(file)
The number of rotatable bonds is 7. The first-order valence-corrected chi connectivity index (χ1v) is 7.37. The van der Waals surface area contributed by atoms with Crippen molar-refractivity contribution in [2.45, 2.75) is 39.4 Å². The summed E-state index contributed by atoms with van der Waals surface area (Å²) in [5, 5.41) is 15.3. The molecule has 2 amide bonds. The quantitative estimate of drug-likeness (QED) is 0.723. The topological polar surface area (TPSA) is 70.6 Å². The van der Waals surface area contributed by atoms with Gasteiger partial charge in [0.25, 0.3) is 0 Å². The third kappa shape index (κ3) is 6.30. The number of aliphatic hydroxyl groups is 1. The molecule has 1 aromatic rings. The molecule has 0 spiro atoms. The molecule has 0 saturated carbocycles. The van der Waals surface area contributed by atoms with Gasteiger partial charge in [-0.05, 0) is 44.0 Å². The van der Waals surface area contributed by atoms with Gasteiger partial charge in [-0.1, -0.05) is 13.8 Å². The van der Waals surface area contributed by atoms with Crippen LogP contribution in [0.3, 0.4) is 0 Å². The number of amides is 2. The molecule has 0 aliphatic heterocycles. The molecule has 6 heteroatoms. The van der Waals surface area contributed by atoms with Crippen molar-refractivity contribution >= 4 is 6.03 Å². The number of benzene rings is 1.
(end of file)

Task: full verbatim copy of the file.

The number of rotatable bonds is 7. The first-order valence-corrected chi connectivity index (χ1v) is 7.37. The van der Waals surface area contributed by atoms with Crippen molar-refractivity contribution in [2.45, 2.75) is 39.4 Å². The summed E-state index contributed by atoms with van der Waals surface area (Å²) in [5, 5.41) is 15.3. The molecule has 2 amide bonds. The quantitative estimate of drug-likeness (QED) is 0.723. The topological polar surface area (TPSA) is 70.6 Å². The van der Waals surface area contributed by atoms with Gasteiger partial charge in [0.25, 0.3) is 0 Å². The third kappa shape index (κ3) is 6.30. The number of aliphatic hydroxyl groups is 1. The molecule has 1 aromatic rings. The molecule has 0 spiro atoms. The molecule has 0 saturated carbocycles. The van der Waals surface area contributed by atoms with Gasteiger partial charge in [-0.05, 0) is 44.0 Å². The van der Waals surface area contributed by atoms with Gasteiger partial charge in [-0.1, -0.05) is 13.8 Å². The van der Waals surface area contributed by atoms with Crippen LogP contribution in [0.3, 0.4) is 0 Å². The number of amides is 2. The molecule has 0 aliphatic heterocycles. The molecule has 6 heteroatoms. The van der Waals surface area contributed by atoms with Crippen molar-refractivity contribution >= 4 is 6.03 Å². The number of benzene rings is 1.